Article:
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9

I would recommend a balanced and proven strength training program. The typical office job tends to provide numerous posture issues and strains from being in awkward positions for hours at a time. Good strength training will simultaneously strengthen and provide flexibility across all your major muscle groups, including your shoulders, neck, and upper back. ...


7

I cant diagnose you but a doctor might be able to identify if you have any of the following: I think you may have Thoracic Kyphosis/Forward Head ("Computer Guy" Hunchback): Upper cross syndrome is another posture issue caused by sitting while hunching forward (at a computer, over books, etc). The pectorals and the upper back/next tend to be tight, while ...


7

This is very much an individual question, as everyone has different requirements and reacts in different ways to fluid and food intake when running. It's just very much trial and error to find what works for you. However, what you can do is start tracking your runs, time of day, how you feel, what you ate, things like that. Over time, you will get data such ...


5

The first routine is low on overall weekly volume in terms of sessions in the gym and I would recommend if you chose this route to achieve hypertrophy what you understand that as you develop into a intermediate/advanced lifter that the time you spend in the gym during these 3 session will increase to a significant amount. Whole-body programs are designed to ...


3

Psychological issues aside (as requested), there is the big, BIG issue of physiological restitution. You've probably heard of the muscle group rest period of 48-hours since both your layouts seem to follow it. But your central nervous system (CNS) is going to be taking a hit 6 days in a row if you follow the second routine. While your muscles may be ...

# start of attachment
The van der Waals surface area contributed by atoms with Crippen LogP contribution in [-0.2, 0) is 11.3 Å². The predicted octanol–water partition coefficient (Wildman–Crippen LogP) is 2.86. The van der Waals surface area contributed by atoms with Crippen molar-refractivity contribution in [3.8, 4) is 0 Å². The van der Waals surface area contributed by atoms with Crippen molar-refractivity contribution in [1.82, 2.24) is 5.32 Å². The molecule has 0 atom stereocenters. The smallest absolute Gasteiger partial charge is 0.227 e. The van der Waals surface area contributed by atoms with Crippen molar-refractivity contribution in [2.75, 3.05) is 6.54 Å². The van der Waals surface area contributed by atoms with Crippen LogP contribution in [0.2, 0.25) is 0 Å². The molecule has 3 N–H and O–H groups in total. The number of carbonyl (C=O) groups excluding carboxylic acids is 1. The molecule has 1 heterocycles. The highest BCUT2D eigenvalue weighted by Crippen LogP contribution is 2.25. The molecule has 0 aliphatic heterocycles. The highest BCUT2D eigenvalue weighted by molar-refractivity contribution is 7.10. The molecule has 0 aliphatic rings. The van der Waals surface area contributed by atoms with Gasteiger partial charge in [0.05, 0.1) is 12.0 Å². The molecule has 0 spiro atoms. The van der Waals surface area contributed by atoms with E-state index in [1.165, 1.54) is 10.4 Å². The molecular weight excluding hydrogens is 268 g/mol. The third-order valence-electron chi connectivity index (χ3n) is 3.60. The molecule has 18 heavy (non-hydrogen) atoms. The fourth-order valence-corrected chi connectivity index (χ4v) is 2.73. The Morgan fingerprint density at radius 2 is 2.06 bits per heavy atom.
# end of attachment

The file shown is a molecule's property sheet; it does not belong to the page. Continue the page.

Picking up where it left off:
2

Time-under-Tension is when you are moving, holding and otherwise doing work to keep the weight in a particular position. Think of doing a slow bodyweight squat, this will get hard if you repeat it because your muscles are under a constant strain, building up lactic acid and creating a few micro-tears. This principle is why doing a plank works out your abs, ...


2

You've mentioned both strength and LBM development, and these aren't all that related as you might think. An untrained individual will have greater muscle growth simply due to the fact that they are untrained. As in, their body has never been introduced to this external stress and stimulus caused by weight training and as a result, it adapts to these new ...


2

I wanted to join the commentary because I too started having upper back problems around my shoulders and neck when I entered my 30s**. I spent a full year trying a number of different things including going to a chiropractor, seeing my doctor, and going to numerous physical therapy sessions before I finally found a regimen that worked for me. Here is what I ...


1

I used to have a lot of neck problems from playing the saxophone. Two things helped. Don't bend your neck to do your work, adjust your screen and your chair until you can sit comfortably. Take time to do this properly. Adjust and use the armrests. Read the ergonomic guides and believe them. Ask the fitness studio guy for exercises to help your special ...


1

Is 6 days better? Yes. You can bring more energy to each workout and get the same work done to higher quality which leads to better progress. Also you have more room for variation to keep you progressing. But you need to lay out the routine correctly. There are no black and white answers. Can you give an example of the routines? Ideas for setting it up ...


1

You could load up the bar on the Smith machine, put it on your traps like with squats (never directly on the cervical spine!) and do them like that. A wooden board, plates or step plate can be used to put the balls of your feet on to reach proper depth. However, at 180 kg you may find that the load on the spine and whole upper body could be too much. ...


1

Specific tempo advice for maximizing strength, power, hypertrophy and endurance will depend on: Your exercise of choice (sqauts for example require a much greater recovery time than curls) Your level of training (beginners and those who have been lifting for many years recover at very different speeds) Generally, I will say that strength and power ...


1

I agree with most of the above. But please remember to Enjoy life. There is no reason to live a long and healthy life if you spend all of it being worried about making it healthy or long enough. Live life for life's own sake, life is not a Travelling Salesman Problem to be solved. So, if I were to be so bold, I'd amend Neria's answer a little: Go ...



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